God could have acted on His own, but He chose to use His servant Moses as the means of addressing their perceived problem. As the elders looked on, the pillar of cloud moved from the camp and repositioned itself above a particular rock. In a desert filled with rocks, this relocation of God’s divine presence provided Moses with a clear indication as to which rock he was to strike. Not just any rock would do. In fact, God clearly indicates that His presence will reside over “the rock” in Horeb.
This rock had already been set apart by God as the source of their sustenance. He had known all along that Rephidim would be an arid region devoid of water. But “the rock” was already in place and ready to deliver what the people needed. So, when Moses obeyed the command of the Lord and struck the rock, water poured from it in a steady stream. That ordinary-looking rock became a source of life-giving refreshment in the midst of a barren wilderness. And it became a symbol of God’s salvation that, centuries later, the apostle Paul would use as a foreshadowing of Jesus
I don’t want you to forget, dear brothers and sisters, about our ancestors in the wilderness long ago. All of them were guided by a cloud that moved ahead of them, and all of them walked through the sea on dry ground. In the cloud and in the sea, all of them were baptized as followers of Moses. All of them ate the same spiritual food, and all of them drank the same spiritual water. For they drank from the spiritual rock that traveled with them, and that rock was Christ. Yet God was not pleased with most of them, and their bodies were scattered in the wilderness. – 1 Corinthians 10:1-5 NLT
This divine deliverance would be repeated multiple times during the peoples’ wilderness journey. God delivering water from a rock would become a symbol of His providential care and life-sustaining power. Even in the midst of a waterless desert, God could provide salvation from the most unlikely of sources. But would the people trust Him? Would they stop judging His character based on the nature of their surroundings?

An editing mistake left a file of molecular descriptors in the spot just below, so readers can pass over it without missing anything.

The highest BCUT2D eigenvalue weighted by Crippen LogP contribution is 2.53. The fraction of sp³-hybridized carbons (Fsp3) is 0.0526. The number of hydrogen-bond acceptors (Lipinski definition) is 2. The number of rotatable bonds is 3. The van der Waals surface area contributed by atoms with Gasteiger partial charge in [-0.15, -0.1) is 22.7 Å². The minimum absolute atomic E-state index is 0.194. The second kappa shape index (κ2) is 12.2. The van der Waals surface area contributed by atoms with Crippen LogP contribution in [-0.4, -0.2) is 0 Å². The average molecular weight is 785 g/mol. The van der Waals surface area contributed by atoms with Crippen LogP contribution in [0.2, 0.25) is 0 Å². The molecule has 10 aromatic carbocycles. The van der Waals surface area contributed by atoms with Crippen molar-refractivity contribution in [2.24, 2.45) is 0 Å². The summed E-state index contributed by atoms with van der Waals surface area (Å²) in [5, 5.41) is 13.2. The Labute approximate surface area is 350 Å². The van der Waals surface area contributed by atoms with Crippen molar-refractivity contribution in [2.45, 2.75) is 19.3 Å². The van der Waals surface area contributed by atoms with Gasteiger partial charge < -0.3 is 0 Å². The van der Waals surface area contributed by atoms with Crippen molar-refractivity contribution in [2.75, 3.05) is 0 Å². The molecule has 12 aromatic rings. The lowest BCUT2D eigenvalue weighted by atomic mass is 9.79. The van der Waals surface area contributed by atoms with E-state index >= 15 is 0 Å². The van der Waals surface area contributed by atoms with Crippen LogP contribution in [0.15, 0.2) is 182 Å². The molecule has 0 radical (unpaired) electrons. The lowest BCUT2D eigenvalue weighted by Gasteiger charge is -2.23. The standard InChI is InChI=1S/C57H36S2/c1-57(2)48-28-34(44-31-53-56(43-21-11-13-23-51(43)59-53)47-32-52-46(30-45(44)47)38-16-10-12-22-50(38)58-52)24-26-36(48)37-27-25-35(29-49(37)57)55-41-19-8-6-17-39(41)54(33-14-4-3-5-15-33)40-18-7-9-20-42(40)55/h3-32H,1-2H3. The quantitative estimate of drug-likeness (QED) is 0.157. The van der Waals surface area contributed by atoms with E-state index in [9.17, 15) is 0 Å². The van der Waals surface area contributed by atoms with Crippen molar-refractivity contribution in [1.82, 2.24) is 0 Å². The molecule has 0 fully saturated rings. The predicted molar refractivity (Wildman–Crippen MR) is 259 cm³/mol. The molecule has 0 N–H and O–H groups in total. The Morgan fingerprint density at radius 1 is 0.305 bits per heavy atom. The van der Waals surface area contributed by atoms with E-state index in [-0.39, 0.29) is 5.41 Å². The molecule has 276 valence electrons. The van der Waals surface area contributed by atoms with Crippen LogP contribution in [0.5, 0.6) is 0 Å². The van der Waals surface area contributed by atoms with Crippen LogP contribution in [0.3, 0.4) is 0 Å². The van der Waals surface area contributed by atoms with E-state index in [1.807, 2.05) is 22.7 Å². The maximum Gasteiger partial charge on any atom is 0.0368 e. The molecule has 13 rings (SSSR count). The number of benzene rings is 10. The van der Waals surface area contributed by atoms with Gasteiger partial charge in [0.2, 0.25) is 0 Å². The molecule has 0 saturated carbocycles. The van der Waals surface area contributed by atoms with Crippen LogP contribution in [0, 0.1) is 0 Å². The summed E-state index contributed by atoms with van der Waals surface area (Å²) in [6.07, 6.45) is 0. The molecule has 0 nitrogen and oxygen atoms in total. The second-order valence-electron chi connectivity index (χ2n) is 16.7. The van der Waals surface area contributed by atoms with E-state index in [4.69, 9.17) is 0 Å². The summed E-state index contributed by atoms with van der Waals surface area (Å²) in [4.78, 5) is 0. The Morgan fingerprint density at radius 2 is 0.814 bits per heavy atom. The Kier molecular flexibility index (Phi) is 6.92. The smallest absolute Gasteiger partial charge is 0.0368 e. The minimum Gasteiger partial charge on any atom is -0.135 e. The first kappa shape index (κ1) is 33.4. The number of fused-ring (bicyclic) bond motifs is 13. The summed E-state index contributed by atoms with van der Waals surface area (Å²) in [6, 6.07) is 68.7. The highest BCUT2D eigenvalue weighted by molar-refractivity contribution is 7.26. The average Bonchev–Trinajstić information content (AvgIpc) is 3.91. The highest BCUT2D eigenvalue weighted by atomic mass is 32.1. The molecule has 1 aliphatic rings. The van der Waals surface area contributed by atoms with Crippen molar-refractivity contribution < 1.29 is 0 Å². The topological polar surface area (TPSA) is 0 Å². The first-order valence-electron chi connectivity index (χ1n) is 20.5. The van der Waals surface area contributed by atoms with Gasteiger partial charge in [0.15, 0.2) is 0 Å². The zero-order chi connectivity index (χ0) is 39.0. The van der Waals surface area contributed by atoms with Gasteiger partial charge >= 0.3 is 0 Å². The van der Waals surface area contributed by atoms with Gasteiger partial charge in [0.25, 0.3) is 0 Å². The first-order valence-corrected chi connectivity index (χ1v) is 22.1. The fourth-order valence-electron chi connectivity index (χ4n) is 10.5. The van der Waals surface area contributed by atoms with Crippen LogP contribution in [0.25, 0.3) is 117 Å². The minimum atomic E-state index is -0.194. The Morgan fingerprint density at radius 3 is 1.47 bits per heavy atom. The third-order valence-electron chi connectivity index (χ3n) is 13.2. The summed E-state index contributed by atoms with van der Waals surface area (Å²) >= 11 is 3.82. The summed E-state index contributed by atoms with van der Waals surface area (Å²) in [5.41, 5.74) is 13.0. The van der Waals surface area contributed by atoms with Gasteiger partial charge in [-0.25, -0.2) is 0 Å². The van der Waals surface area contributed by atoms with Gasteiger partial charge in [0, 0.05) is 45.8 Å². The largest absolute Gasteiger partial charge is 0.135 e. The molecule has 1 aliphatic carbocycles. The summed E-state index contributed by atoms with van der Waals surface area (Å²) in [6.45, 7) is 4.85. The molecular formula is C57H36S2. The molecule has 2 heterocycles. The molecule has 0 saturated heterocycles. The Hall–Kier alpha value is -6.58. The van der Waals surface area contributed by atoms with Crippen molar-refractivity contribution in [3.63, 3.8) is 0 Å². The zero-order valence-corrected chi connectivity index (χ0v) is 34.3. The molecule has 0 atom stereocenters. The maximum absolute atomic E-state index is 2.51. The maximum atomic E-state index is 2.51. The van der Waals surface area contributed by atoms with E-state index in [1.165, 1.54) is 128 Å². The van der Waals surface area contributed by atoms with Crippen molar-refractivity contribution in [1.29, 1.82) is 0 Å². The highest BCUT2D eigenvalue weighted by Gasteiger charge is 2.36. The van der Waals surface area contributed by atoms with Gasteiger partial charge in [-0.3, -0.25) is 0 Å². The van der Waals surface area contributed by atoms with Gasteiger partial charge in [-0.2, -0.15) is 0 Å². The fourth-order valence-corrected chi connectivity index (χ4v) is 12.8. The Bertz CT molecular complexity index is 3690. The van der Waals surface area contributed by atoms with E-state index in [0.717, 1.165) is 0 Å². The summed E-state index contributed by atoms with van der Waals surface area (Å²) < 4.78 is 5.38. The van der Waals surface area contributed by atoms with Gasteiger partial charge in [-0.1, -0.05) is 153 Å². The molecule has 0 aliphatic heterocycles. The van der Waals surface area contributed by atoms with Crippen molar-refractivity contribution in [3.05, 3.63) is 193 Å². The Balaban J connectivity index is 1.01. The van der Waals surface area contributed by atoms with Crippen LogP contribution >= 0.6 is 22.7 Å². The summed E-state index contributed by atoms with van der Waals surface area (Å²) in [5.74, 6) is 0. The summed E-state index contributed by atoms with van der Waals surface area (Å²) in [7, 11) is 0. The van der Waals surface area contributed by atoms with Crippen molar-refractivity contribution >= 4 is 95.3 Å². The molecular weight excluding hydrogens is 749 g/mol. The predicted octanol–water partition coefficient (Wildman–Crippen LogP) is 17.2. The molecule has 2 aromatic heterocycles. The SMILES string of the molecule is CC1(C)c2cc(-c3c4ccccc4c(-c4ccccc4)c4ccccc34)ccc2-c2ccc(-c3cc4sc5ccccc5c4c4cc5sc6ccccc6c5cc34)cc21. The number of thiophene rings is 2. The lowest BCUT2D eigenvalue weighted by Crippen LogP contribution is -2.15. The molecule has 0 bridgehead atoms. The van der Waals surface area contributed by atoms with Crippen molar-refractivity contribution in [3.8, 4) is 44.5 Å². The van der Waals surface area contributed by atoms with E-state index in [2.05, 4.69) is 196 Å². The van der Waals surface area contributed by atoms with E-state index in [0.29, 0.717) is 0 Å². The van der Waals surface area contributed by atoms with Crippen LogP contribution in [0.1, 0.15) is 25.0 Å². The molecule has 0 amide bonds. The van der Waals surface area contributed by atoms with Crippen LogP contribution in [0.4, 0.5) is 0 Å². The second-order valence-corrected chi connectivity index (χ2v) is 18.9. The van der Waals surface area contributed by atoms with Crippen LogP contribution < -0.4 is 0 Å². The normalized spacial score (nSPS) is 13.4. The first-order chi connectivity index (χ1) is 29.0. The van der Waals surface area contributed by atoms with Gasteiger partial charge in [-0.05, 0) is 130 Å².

God knew that the real problem with the people was not a lack of water, but a lack of trust. Despite the pillar of cloud, the manna and quail, and the miracle at Marah, the Israelites continued to doubt the presence of God.
…they tested the Lord by saying, “Is the Lord among us or not?” – Exodus 17:7 ESV
And to commemorate this place of testing, Moses gave it two different names: Massah and Meribah. Massah means “place of testing” and Meribah means “place of murmuring or discontentment.” It was a place of testing because the people tested the patience of God. But it was also a place where God tested the faith of His people and, sadly, they failed. Rather than recalling God’s past provision in times of difficulty, they murmured and complained. Instead of trusting in God’s proven ability to provide for all their needs, they allowed present circumstances to raise doubts about His power and presence.
Reluctantly and rather slowly, they were learning to trust in God. He was sufficient to supply all their needs. There was no circumstance too dire, no enemy too great, or difficulty too large that God could not overcome. But that lesson would take years for the Israelites to learn.
New Living Translation (NLT) Holy Bible, New Living Translation, copyright © 1996, 2004, 2015 by Tyndale House Foundation. Used by permission of Tyndale House Publishers Inc., Carol Stream, Illinois 60188. All rights reserved.